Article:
NEW YORK (Reuters) - Doping charges against U.S. sprinter LaTasha Jenkins have been dismissed because two European laboratories did not follow the correct procedures in testing her sample, the U.S. Anti-Doping Agency (USADA) said on Thursday.
The decision marks the first time an athlete has won an arbitration appeal of a doping charge brought by USADA, according to a media release by Valparaiso University Sports Law Clinic, whose director represented Jenkins in the case.
The laboratories, in Gent, Belgium, and Cologne, Germany, violated a World Anti-Doping Agency (WADA) standard requiring tests be run by two different technicians, the news release said.
A three-member panel from the American Arbitration Association/North American Court of Arbitration for Sport (AAA/CAS) therefore set aside the results from Jenkins’s urine sample, which was collected at a meeting in Belgium in 2006.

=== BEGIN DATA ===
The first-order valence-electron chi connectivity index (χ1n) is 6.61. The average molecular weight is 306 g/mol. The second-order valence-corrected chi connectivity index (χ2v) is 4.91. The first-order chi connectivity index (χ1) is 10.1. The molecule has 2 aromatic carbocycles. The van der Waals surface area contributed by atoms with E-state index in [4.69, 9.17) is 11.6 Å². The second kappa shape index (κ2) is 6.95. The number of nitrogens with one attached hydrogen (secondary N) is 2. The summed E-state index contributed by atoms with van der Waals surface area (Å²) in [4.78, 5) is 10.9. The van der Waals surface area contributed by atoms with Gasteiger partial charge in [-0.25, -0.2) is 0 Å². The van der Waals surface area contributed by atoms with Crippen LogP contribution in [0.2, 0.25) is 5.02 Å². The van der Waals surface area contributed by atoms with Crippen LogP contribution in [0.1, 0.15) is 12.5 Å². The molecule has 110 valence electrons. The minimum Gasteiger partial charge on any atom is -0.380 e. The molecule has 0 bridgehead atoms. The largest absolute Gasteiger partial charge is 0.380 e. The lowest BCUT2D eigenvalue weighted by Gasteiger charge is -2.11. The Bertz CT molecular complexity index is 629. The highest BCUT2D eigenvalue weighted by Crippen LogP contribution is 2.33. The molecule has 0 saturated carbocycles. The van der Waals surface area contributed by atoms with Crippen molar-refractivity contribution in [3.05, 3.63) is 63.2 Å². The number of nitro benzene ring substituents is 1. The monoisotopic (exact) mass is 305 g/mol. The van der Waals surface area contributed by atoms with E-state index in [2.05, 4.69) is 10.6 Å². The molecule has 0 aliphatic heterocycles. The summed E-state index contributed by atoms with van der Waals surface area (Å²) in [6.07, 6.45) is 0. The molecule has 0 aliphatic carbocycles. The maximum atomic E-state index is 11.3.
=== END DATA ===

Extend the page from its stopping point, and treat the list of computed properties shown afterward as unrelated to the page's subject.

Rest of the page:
“USADA has not demonstrated to the panel’s comfortable satisfaction that this violation did not cause Ms. Jenkins’ adverse analytical finding,” the panel wrote.
The decision clears Jenkins, a 2001 world indoor and outdoor medalist at 200 meters, to return to competition.
“It’s a good day for athletes,” Michael Straubel, director of the Sports Law Clinic, said in a statement.
“The (arbitration) panel acknowledged that an allegation of doping is a serious matter which profoundly affects an athlete, and laboratories therefore must ensure the highest scientific reliability of the testing process.”
Writing by Gene Cherry in Salvo, North Carolina; Editing by Greg Stutchbury